Subjective well-being is conceptualised as consisting of two major components: the emotional or affective component and the judgment or cognitive component. The SWLS was designed to measure the judgment component. Diener, Emmons, Larsen and Griffith (1985) have conducted a series of validation studies showing that the SWLS has a single factor,
high internal consistency, is reliable and is content appropriate for a wide range of groups. Convergent validity was established through high correlations with other well-being measures, including the Fordyce Scale and the Giunn Scale. Additionally, the SWLS has a low correlation (.09) with measures of affect intensity, showing that it is likely to be reliable over affective states.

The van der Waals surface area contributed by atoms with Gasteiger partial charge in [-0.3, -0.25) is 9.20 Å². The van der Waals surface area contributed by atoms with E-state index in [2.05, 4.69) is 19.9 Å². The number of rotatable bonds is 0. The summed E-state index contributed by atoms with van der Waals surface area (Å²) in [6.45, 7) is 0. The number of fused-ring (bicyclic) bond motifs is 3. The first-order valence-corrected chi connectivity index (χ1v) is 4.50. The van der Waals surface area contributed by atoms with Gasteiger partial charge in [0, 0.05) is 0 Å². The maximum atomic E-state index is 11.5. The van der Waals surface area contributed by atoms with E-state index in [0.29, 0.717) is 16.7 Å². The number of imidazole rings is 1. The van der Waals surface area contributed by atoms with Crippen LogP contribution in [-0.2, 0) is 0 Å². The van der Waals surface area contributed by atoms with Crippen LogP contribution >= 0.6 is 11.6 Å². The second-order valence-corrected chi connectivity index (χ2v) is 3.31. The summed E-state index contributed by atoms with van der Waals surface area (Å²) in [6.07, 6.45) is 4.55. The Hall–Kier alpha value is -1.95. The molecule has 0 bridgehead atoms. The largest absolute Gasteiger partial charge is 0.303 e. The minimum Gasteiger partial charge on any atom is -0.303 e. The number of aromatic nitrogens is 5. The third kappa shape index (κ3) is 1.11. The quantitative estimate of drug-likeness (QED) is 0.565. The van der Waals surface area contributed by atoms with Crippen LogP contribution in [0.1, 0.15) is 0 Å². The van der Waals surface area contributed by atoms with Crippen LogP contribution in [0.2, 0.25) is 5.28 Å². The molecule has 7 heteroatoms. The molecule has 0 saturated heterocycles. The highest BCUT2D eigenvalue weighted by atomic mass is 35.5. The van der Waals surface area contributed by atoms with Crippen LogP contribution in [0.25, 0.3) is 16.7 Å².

Scores consist of a raw score (between 5 and 35). Higher scores represent higher life satisfaction. Scorers can be assigned into six well-being categories and interpretative text in provided for each.
– 30- 35 Extremely satisfied
– 25 – 29 Satisfied
– 20 – 24 Slightly satisfied
– 15 – 19 Slightly dissatisfied
– 10 – 14 Dissatisfied
– 5 – 9 Extremely dissatisfied
Diener, E., Emmons, R. A., Larsen, R. J., & Griffin, S. (1985). The Satisfaction with Life Scale.Journal of Personality Assessment, 49, 71-75.